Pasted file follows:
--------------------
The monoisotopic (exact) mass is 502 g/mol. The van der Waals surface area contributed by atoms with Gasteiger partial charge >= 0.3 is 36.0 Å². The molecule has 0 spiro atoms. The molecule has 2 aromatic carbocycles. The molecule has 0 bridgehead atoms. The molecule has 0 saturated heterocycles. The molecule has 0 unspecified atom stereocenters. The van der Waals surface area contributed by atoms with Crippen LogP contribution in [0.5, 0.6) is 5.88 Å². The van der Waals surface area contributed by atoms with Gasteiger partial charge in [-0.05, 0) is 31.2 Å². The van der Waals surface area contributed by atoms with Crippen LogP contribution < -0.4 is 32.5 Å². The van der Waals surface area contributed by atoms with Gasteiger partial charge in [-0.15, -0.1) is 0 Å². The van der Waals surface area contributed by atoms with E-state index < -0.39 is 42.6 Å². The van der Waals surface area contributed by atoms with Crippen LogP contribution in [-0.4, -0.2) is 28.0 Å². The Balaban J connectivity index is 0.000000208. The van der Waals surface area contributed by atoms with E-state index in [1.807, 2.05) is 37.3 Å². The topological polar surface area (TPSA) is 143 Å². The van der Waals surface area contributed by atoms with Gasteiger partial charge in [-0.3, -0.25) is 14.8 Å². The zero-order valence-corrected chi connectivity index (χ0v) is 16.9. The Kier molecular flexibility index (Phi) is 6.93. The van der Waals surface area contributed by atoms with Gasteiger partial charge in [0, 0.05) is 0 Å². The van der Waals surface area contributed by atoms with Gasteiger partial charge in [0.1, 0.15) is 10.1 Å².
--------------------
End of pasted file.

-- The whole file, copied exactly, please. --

The monoisotopic (exact) mass is 502 g/mol. The van der Waals surface area contributed by atoms with Gasteiger partial charge >= 0.3 is 36.0 Å². The molecule has 0 spiro atoms. The molecule has 2 aromatic carbocycles. The molecule has 0 bridgehead atoms. The molecule has 0 saturated heterocycles. The molecule has 0 unspecified atom stereocenters. The van der Waals surface area contributed by atoms with Crippen LogP contribution in [0.5, 0.6) is 5.88 Å². The van der Waals surface area contributed by atoms with Gasteiger partial charge in [-0.05, 0) is 31.2 Å². The van der Waals surface area contributed by atoms with Crippen LogP contribution < -0.4 is 32.5 Å². The van der Waals surface area contributed by atoms with Gasteiger partial charge in [-0.15, -0.1) is 0 Å². The van der Waals surface area contributed by atoms with E-state index < -0.39 is 42.6 Å². The van der Waals surface area contributed by atoms with Crippen LogP contribution in [-0.4, -0.2) is 28.0 Å². The Balaban J connectivity index is 0.000000208. The van der Waals surface area contributed by atoms with E-state index in [1.807, 2.05) is 37.3 Å². The topological polar surface area (TPSA) is 143 Å². The van der Waals surface area contributed by atoms with Gasteiger partial charge in [-0.3, -0.25) is 14.8 Å². The zero-order valence-corrected chi connectivity index (χ0v) is 16.9. The Kier molecular flexibility index (Phi) is 6.93. The van der Waals surface area contributed by atoms with Gasteiger partial charge in [0, 0.05) is 0 Å². The van der Waals surface area contributed by atoms with Gasteiger partial charge in [0.1, 0.15) is 10.1 Å².